Positive Flotation Certificates
1. New Vessel Certification
All commercially operated vessels in Australia (that is they are used to earn any income or are owned under a time share agreement) must be built to a government recognised standard and must be operated with a current Certificate of Survey or Certificate of Operation for that standard. The regulation of Australian domestic commercial vessel safety has recently changed in three ways: the Marine Safety (Domestic Commercial Vessels) National Law Act 2012 now applies to the domestic vessel fleet in all Australian States and Territories; the National Law means there is one National System for domestic vessels and seafarers; and the Australian Maritime Safety Authority (AMSA) has become the National Regulator of the National System with the Australian States' and Territories' Marine Safety Agencies, such as Maritime Safety Queensland, acting as delegates for AMSA. At this stage there are still differences in the process of gaining a Certificate of Survey or a Certificate of Operation between the States and Territories because Queensland uses privately operating accredited marine surveyors and Certificates of Compliances but some other delegates use Government employed marine surveyors. The AMSA website, under the 'Domestic Vessels' section has detailed information about the new system, including a section that allows owners and operators to download application forms for a Certificate of Survey or a Certificate of Operation, and a very useful tool (under the heading 'Standards and Tools') that allows an applicant to put in details of their vessel and the area of operation and print out lists of items or equipment for their vessel. Marine Matters is now an AMSA accredited corporation for Marine Surveying and Russ Behan also has an individual accreditation as a marine surveyor under the National Law. A list of accredited entities throughout Australia is available on the AMSA website.
All recreational vessels must be registered with the relevant State or Territory for recreational use, and, depending on the length of the vessel and/or where it is berthed, it must be insured but there are no Government enforced standards for the construction of recreational vessels although many owners choose to build to a commercial standard for safety and increased resale value. It is very difficult, or impossible, to convert a vessel constructed without a recognised standard, to a Certified standard that would allow the vessel to be used commercially. There is a National Standard for General Safety Requirements that applies to all registered vessels.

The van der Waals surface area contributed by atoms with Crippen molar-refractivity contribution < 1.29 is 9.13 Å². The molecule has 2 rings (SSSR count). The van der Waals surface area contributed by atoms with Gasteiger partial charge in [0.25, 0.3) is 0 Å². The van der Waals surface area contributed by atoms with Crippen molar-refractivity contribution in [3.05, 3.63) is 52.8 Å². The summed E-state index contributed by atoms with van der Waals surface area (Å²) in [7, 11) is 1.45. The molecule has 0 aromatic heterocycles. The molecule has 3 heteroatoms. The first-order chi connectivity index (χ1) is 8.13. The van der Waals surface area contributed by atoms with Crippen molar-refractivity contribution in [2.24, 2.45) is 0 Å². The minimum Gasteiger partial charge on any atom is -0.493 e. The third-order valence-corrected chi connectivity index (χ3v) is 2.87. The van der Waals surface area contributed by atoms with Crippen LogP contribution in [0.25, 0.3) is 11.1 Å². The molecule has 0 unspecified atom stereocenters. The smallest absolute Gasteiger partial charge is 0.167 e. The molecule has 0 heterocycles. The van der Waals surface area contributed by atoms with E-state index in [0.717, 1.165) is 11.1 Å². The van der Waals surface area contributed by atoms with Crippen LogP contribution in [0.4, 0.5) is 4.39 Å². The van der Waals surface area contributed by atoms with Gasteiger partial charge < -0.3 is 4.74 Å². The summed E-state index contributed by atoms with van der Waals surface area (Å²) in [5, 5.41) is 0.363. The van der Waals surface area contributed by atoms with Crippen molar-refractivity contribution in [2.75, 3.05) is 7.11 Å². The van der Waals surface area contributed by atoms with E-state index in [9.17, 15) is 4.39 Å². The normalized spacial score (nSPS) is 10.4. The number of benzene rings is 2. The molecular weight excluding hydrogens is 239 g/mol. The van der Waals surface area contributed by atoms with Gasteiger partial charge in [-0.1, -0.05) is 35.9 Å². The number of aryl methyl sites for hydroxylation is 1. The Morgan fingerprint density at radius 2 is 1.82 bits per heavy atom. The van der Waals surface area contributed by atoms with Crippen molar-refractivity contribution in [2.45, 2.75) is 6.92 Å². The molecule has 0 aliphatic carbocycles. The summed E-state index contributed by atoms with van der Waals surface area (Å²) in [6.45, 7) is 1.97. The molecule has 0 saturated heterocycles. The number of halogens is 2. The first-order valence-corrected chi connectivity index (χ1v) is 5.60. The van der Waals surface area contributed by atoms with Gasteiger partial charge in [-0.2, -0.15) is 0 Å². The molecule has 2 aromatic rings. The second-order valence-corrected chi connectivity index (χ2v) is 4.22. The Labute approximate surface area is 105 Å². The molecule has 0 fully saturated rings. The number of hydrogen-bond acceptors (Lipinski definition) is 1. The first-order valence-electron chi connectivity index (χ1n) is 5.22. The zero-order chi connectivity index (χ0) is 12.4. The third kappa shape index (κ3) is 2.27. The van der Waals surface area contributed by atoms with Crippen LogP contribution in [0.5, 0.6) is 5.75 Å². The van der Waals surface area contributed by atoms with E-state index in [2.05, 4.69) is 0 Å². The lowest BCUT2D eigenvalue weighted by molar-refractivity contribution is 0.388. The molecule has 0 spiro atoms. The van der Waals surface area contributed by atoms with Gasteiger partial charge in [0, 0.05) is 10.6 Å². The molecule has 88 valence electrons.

Certificates of Compliance:
Marine Matters is accredited with the Queensland delegate for AMSA, Maritime Safety Queensland, to issue Certificates of Compliances stating that a vessel’s construction complies with the recognised standard and carries the required safety equipment. In Queensland, accredited marine surveyors are accredited to issue Compliances in one or more of the following areas: Hull and Superstructure; Machinery; Electrical; and Safety Equipment; and for vessels constructed in one or more of the following materials: Steel, Timber, Aluminium, Glass Fibre Reinforced Plastic (FRP), Composite (FRP with timber or foam core) and Ferro Cement. Marine Matters and Russ Behan are accredited for all areas except Design and Electrical, and for all construction materials.
The cost of accredited marine surveyor’s services will vary according to the number of inspections required and the construction material. Owners generally want more inspections than builders and each surveyor will have his own minimum number. Currently there is no mandatory minimum number of inspections required. AMSA has guidelines for inspection stages which Marine Matters follows. In Queensland, accredited marine surveyors operate privately and must have a minimum level of insurance to protect themselves and their clients. Consequentially they may request extra inspections when they think it is necessary.
New Vessel Certification Process: